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The Anti-Migrant International

In early December of 2017 the Trump Administration officially withdrew the United States from the UN Global Pact on Migration, claiming the 2016 accord “undermine[s] the sovereign right of the United States to enforce our immigration laws and secure our borders.” . . .

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A Growing National Strike Against Neoliberalism in Chile

Chile has exploded in social protests for the past several days, initially ignited by an increase in the metro fare. The initial protests developed into a national strike, even though conservative President Sebastián Piñera rescinded the four percent increase . . .

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Ecuadoran Women Protest Government’s Economic Policies and Repression

We, the women who resist – in the streets, in our territories, from our spaces and communities – we are the feminist sisters from Abya Yala, those who combat with our bodies, and sustain life; We sympathize with the criminalized, . . .

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The Amazon Burns and the Politics of Death: Resisting the Commodification of Our Future

The Bolsonaro administration is allowing the Amazon to burn as part of a project to accelerate capital accumulation, but is meeting massive resistance both at home and abroad.

Venezuela: A Country Held Hostage

Under the global spotlight for the past two months, Venezuela is perhaps the most debated and at the same time misunderstood country in recent times. The truth embraces demanding paradoxes: a country ruined but rich in resources, with a civilian-military . . .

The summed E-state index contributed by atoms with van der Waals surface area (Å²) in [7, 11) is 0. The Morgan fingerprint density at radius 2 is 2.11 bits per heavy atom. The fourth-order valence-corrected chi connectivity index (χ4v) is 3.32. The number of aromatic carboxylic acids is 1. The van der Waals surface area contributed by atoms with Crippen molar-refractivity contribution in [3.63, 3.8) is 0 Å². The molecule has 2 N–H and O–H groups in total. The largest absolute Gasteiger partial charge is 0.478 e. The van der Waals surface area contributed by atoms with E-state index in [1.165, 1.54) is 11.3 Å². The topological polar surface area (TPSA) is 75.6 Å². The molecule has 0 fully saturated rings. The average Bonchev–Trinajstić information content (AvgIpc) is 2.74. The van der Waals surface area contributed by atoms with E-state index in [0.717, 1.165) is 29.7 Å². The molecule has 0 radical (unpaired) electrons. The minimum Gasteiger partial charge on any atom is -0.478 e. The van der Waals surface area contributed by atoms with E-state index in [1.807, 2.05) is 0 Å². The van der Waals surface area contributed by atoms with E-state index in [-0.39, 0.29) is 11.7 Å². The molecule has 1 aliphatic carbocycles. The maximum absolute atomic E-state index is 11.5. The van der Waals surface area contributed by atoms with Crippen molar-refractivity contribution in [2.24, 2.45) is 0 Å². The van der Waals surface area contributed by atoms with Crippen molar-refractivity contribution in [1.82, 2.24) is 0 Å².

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Forgotten voices in Venezuela crisis

Things are approaching a crisis point in the long battle of wills between Venezuela and the White House. Juan Guaidó, president of the opposition-controlled National Assembly, swore himself in as the country’s “interim president” before a crowd of tens (by . . .

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Race, Capitalism, and Resistance in the United States

 

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Introduction and My Experiences

“It is our duty to fight for our freedom. It is our duty to win. We must love and protect one another other. We have nothing to lose but our chains”.

You may recognize this as the rallying cry for the Black liberation movement in the United States, as written by Assata Shakur.

Hugo Blanco: The Future Is Indigenous

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On a gray Saturday afternoon in Lima, Peru, this past April, I received a phone call from Hugo Blanco, veteran guerilla and survivor of multiple death sentences. “You wanted to talk?” he asked. “Come over now.” An hour later, after a ride through the city’s torturous streets, I was in the plaza in front of his house, an unpretentious single-level in a middle-class neighborhood north of the colonial center. I knocked and collected myself; I hadn’t actually expected him to respond to my request.

After 121 Years, the First Indigenous Singer Performs at Brazil’s Teatro Amazonas

[1]Djuena Tikuna during her performance at the Teatro Amazonas. Image: screenshot, Jornalistas Livres (Youtube)

On 23 August, Djuena Tikuna [2] became the first indigenous singer to perform on the stage of the Teatro Amazonas [3] (“Amazonas Theatre”) — a bastion of European culture in the middle of the world’s largest tropical forest.